Coronavirus Latest News Today on COVID-19:
Easing Mask Mandates and Restaurant Re-Openings Cause of Virus Spread in the USA
Easing mask mandates and restaurant re-openings have led to an increase in COVID-19 cases and deaths, according to a new study by the Centers for Disease Control and Prevention that comes as the agency urges states not to aggressively lift health restrictions.
According to CDC’s study, which examined county data between last March and December 2020, mask mandates implemented by local governments were able to slow the spread of the virus, starting around 20 days after implementation. The CDC recommended a combination of evidence-based strategies to reduce the transmission of SARS-CoV-2, the virus that causes COVID-19. Because the virus is predominantly transmitted by inhaling respiratory droplets from infected people, universal mask use can help reduce transmission.
“Allowing on-premises restaurant dining was associated with an increase in daily COVID-19 case growth rates 41–100 days after implementation and an increase in daily death growth rates 61–100 days after implementation,” wrote the researchers from the CDC. “Mask mandates and restricting any on-premises dining at restaurants can help limit community transmission of COVID-19 and reduce case and death growth rates.”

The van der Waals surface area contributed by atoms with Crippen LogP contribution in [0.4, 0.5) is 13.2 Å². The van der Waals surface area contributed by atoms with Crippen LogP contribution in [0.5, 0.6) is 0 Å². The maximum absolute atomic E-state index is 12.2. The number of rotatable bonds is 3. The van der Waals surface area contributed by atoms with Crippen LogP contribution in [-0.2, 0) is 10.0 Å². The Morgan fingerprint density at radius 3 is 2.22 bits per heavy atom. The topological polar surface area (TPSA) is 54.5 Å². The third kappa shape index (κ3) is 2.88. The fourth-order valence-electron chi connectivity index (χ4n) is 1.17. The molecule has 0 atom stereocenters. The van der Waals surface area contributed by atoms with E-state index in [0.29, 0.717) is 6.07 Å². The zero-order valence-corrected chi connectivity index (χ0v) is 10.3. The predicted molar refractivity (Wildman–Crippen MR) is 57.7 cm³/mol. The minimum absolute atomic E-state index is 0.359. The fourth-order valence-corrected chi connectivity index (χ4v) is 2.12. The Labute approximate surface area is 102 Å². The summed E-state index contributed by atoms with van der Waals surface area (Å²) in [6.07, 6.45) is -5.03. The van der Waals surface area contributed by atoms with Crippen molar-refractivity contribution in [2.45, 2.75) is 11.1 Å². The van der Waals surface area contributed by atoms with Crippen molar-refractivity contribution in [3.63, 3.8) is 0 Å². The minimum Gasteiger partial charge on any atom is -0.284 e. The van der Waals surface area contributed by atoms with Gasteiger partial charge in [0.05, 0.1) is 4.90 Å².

Researchers found that mask requirements were linked with a more than 1% point decrease in the daily growth rate of COVID-19 cases and deaths 20 days after implementation. According to the study, dining at restaurants was linked with a 0.9, 1.2, and 1.1% point increase in the case growth rate 41 – 60 to 80 and 81 to 100 days, respectively, after restrictions were lifted.
The researchers further added that these measures will be crucial to prevent highly transmissible coronavirus variants from spreading unrelentingly, which could cause more cases, hospitalizations, and deaths. CDC Director Dr. Rochelle Walensky said at a White House Covid-19 press briefing on Friday that, “This report is a critical reminder that with the current levels of Covid-19 in communities, and the continued spread of more transmissible virus variants, which have now been detected in 48 states, strictly followed prevention measures remain essential for putting an end to this pandemic.” Walensky adds, “It also serves as a warning about prematurely lifting these prevention measures.”
CDC Links Lack of Mask Mandates to Virus Spread in the USA